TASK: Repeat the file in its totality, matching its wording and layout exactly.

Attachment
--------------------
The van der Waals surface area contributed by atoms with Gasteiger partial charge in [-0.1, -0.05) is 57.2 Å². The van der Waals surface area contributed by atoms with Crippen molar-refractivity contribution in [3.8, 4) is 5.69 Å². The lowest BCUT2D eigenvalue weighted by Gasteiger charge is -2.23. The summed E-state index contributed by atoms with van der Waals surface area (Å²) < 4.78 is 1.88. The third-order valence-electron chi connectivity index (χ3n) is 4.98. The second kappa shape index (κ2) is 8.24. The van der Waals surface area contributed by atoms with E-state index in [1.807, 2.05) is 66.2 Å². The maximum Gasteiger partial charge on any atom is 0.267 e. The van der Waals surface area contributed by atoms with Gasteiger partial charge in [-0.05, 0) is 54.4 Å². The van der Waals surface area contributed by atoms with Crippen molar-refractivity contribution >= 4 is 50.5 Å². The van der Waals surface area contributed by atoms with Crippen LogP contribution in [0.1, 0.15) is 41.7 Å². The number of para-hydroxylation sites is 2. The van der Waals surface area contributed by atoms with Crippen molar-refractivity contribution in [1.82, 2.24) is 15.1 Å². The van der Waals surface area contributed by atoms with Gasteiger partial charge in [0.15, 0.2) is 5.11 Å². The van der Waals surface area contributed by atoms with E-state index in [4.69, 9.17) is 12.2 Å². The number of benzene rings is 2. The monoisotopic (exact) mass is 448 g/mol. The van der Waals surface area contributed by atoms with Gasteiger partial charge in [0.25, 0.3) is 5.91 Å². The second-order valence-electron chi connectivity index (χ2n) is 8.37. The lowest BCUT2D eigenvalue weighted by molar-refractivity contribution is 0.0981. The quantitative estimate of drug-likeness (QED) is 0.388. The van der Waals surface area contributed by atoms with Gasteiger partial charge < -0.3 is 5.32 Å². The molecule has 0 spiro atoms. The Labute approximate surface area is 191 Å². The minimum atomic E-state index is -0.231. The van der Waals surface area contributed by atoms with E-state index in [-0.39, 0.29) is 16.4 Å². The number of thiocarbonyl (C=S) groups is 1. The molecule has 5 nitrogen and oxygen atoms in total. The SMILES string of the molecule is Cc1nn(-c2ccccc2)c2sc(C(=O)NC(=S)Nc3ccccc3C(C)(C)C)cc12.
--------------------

The van der Waals surface area contributed by atoms with Gasteiger partial charge in [-0.1, -0.05) is 57.2 Å². The van der Waals surface area contributed by atoms with Crippen molar-refractivity contribution in [3.8, 4) is 5.69 Å². The lowest BCUT2D eigenvalue weighted by Gasteiger charge is -2.23. The summed E-state index contributed by atoms with van der Waals surface area (Å²) < 4.78 is 1.88. The third-order valence-electron chi connectivity index (χ3n) is 4.98. The second kappa shape index (κ2) is 8.24. The van der Waals surface area contributed by atoms with E-state index in [1.807, 2.05) is 66.2 Å². The maximum Gasteiger partial charge on any atom is 0.267 e. The van der Waals surface area contributed by atoms with Gasteiger partial charge in [-0.05, 0) is 54.4 Å². The van der Waals surface area contributed by atoms with Crippen molar-refractivity contribution >= 4 is 50.5 Å². The van der Waals surface area contributed by atoms with Crippen LogP contribution in [0.1, 0.15) is 41.7 Å². The number of para-hydroxylation sites is 2. The van der Waals surface area contributed by atoms with Crippen molar-refractivity contribution in [1.82, 2.24) is 15.1 Å². The van der Waals surface area contributed by atoms with Gasteiger partial charge in [0.15, 0.2) is 5.11 Å². The van der Waals surface area contributed by atoms with E-state index in [4.69, 9.17) is 12.2 Å². The number of benzene rings is 2. The monoisotopic (exact) mass is 448 g/mol. The van der Waals surface area contributed by atoms with Gasteiger partial charge in [0.25, 0.3) is 5.91 Å². The second-order valence-electron chi connectivity index (χ2n) is 8.37. The lowest BCUT2D eigenvalue weighted by molar-refractivity contribution is 0.0981. The quantitative estimate of drug-likeness (QED) is 0.388. The van der Waals surface area contributed by atoms with Gasteiger partial charge < -0.3 is 5.32 Å². The molecule has 0 spiro atoms. The Labute approximate surface area is 191 Å². The minimum atomic E-state index is -0.231. The van der Waals surface area contributed by atoms with E-state index in [-0.39, 0.29) is 16.4 Å². The number of thiocarbonyl (C=S) groups is 1. The molecule has 5 nitrogen and oxygen atoms in total. The SMILES string of the molecule is Cc1nn(-c2ccccc2)c2sc(C(=O)NC(=S)Nc3ccccc3C(C)(C)C)cc12.